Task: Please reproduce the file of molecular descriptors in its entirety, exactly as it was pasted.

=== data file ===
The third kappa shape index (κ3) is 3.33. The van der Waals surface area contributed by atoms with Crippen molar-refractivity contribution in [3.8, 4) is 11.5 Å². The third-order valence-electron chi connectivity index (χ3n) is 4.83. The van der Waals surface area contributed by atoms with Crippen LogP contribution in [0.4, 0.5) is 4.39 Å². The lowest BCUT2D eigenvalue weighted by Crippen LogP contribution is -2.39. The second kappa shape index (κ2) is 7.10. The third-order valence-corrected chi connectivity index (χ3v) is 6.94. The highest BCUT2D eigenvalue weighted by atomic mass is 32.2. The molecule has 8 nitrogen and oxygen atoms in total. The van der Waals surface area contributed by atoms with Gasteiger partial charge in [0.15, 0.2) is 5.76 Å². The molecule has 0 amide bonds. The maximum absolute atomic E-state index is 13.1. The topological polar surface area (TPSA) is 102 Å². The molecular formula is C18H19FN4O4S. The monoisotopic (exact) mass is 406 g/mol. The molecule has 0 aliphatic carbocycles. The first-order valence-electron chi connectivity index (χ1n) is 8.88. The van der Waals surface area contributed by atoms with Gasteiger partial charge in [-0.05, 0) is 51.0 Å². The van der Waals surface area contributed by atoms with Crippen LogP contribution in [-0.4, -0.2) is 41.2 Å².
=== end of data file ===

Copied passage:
The third kappa shape index (κ3) is 3.33. The van der Waals surface area contributed by atoms with Crippen molar-refractivity contribution in [3.8, 4) is 11.5 Å². The third-order valence-electron chi connectivity index (χ3n) is 4.83. The van der Waals surface area contributed by atoms with Crippen LogP contribution in [0.4, 0.5) is 4.39 Å². The lowest BCUT2D eigenvalue weighted by Crippen LogP contribution is -2.39. The second kappa shape index (κ2) is 7.10. The third-order valence-corrected chi connectivity index (χ3v) is 6.94. The highest BCUT2D eigenvalue weighted by atomic mass is 32.2. The molecule has 8 nitrogen and oxygen atoms in total. The van der Waals surface area contributed by atoms with Gasteiger partial charge in [0.15, 0.2) is 5.76 Å². The molecule has 0 amide bonds. The maximum absolute atomic E-state index is 13.1. The topological polar surface area (TPSA) is 102 Å². The molecular formula is C18H19FN4O4S. The monoisotopic (exact) mass is 406 g/mol. The molecule has 0 aliphatic carbocycles. The first-order valence-electron chi connectivity index (χ1n) is 8.88. The van der Waals surface area contributed by atoms with Gasteiger partial charge in [-0.05, 0) is 51.0 Å². The van der Waals surface area contributed by atoms with Crippen LogP contribution in [-0.4, -0.2) is 41.2 Å².